Facebook has reversed its decision to let developers access your home address and mobile phone number through third-party applications and Websites. The decision came days after Facebook announced the new policy on its developer blog late Friday.
“Over the weekend, we got some useful feedback that we could make people more clearly aware of when they are granting access to [their home address and mobile phone number],” Facebook said in a blog post announcing the reversal. “We agree, and we are making changes to help ensure you only share this information when you intend to do so. … We look forward to re-enabling this improved feature in the next few weeks.”
The original plan
Facebook’s original intention was to let third-party developers request your home address and phone number through the pop-up windows you see the first time you use a Facebook game or log in to a Website using your Facebook ID. The new feature would not have allowed you to indirectly share your friends’ home addresses or mobile phone numbers. Facebook believed the new policy would make it easier for you to fill out membership forms on a Website with just one click or to sign up for mobile alerts for shopping deals in your area.
The problem is that it’s far too easy to miss the fact that an application or Website is asking for some fairly critical information linked to your identity. There are also security implications to consider, as security firm Sophos pointed out on its blog on Saturday. “Shady app developers will find it easier than ever before to gather even more personal information from users,” Sophos said. Malicious software on Facebook could be used to harvest phone numbers for SMS spam messages, knowing your home address could make it easier to steal your identity or your information could simply be sold to unscrupulous marketing firms, according to Sophos.
Given these potential security issues, Facebook says it is pulling the new feature until it can figure out how to properly notify you that an application wants to see your home address and phone number.
Facebook would only have access to your home address and mobile phone number if you’ve entered it into your profile. To see if you’ve done this, log in to Facebook and visit your profile page, click on the “Info” link in the left column and scroll down to the bottom where it says “Contact Information.” If you would like to edit your Facebook profile’s contact information click on the “Edit” link to the right of “Contact Information.”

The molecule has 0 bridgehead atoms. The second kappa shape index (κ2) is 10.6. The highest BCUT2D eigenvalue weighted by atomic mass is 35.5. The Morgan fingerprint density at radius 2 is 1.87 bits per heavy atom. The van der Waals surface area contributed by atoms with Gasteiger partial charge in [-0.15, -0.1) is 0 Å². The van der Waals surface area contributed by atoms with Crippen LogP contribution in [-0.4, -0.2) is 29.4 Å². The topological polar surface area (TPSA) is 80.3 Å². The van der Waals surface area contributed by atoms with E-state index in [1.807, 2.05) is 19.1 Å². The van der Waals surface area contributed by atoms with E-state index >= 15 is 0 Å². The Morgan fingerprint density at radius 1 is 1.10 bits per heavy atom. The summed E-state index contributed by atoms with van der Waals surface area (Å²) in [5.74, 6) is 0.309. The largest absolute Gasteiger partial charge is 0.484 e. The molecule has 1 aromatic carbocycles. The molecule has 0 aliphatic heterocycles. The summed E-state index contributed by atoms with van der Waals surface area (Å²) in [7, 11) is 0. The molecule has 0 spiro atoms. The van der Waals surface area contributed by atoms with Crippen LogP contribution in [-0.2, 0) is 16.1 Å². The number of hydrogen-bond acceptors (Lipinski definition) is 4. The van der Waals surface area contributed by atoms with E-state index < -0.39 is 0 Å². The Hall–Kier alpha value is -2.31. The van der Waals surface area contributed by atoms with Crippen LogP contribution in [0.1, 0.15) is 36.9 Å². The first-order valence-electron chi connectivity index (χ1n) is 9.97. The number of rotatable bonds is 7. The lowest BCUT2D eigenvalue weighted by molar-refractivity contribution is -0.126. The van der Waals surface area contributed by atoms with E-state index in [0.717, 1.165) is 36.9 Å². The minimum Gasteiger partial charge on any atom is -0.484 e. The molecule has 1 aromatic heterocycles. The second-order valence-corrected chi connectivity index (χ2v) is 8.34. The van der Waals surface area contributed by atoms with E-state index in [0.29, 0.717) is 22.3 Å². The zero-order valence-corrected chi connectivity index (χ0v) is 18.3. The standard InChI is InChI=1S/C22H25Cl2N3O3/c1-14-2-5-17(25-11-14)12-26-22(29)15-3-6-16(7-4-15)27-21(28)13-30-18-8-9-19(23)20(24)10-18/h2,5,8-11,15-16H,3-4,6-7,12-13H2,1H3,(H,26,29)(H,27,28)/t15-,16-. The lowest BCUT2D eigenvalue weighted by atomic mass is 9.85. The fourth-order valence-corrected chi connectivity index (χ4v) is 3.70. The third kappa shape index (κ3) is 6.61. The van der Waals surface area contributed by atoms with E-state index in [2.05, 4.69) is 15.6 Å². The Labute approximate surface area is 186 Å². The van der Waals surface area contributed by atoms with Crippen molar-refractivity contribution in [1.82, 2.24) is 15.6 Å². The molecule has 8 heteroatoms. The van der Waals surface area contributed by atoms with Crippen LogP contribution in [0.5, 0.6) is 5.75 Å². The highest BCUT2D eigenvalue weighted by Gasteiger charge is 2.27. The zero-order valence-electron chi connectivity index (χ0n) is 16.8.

What Facebook should do
Facebook argues that you only share your Facebook profile information with third parties when you explicitly choose to do so. But this position is somewhat disingenuous. Facebook has a habit of opening up more and more user data to third parties despite the fact that users expected this data to remain private. That was one of the reasons why 14 consumer protection groups led by the Electronic Privacy Information Center filed a complaint against Facebook with the Federal Trade Commission in 2010.
Secondly, the fact is developers get to decide which types of information they want to demand from Facebook users. If you disagree with an application’s desire to see your political views, for example, you have two choices: don’t use the application or hand over your information anyway so you can use the service.
That’s not much of a choice. If Facebook really wants to empower you to have control over your data, then it should give you the option to refuse to hand over your data and still be able to use the third-party app or service. True, there may be instances where an application must have a piece of information to work properly. After all, a birthday calendar on Facebook wouldn’t be of much use if it couldn’t access your birthday and your friends’ birthdays. But this is a minor problem that could be solved if Facebook required third-party developers to explain exactly why they want each piece of your profile data they are requesting.
Facebook should also consider an approval program for developers seeking to gain access to your home address and phone number. A formal review process would go a long way to allaying concerns about personal data being used irresponsibly or even criminally.
Facebook should be applauded for reversing its decision on allowing third-party developers to access your home address and phone number. But we’ll have to see what the world’s largest social network comes up with when it reintroduces this feature.